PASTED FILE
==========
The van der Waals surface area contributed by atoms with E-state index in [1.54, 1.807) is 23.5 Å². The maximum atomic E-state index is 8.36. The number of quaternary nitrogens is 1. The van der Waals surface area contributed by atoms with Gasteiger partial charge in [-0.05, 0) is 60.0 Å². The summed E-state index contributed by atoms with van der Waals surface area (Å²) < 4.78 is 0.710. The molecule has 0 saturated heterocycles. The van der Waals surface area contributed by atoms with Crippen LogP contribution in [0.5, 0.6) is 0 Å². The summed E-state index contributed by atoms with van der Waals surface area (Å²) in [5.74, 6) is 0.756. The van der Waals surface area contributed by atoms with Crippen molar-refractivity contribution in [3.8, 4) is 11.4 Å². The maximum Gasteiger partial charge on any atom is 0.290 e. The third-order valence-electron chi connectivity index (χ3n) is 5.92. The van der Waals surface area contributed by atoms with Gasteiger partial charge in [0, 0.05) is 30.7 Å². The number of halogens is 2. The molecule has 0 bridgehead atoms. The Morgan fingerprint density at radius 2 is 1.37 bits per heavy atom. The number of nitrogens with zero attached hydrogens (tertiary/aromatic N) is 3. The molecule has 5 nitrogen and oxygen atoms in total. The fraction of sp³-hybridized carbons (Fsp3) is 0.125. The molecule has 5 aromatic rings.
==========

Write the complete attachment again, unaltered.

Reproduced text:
The van der Waals surface area contributed by atoms with E-state index in [1.54, 1.807) is 23.5 Å². The maximum atomic E-state index is 8.36. The number of quaternary nitrogens is 1. The van der Waals surface area contributed by atoms with Gasteiger partial charge in [-0.05, 0) is 60.0 Å². The summed E-state index contributed by atoms with van der Waals surface area (Å²) < 4.78 is 0.710. The molecule has 0 saturated heterocycles. The van der Waals surface area contributed by atoms with Crippen LogP contribution in [0.5, 0.6) is 0 Å². The summed E-state index contributed by atoms with van der Waals surface area (Å²) in [5.74, 6) is 0.756. The van der Waals surface area contributed by atoms with Crippen molar-refractivity contribution in [3.8, 4) is 11.4 Å². The maximum Gasteiger partial charge on any atom is 0.290 e. The third-order valence-electron chi connectivity index (χ3n) is 5.92. The van der Waals surface area contributed by atoms with Gasteiger partial charge in [0, 0.05) is 30.7 Å². The number of halogens is 2. The molecule has 0 bridgehead atoms. The Morgan fingerprint density at radius 2 is 1.37 bits per heavy atom. The number of nitrogens with zero attached hydrogens (tertiary/aromatic N) is 3. The molecule has 5 nitrogen and oxygen atoms in total. The fraction of sp³-hybridized carbons (Fsp3) is 0.125. The molecule has 5 aromatic rings.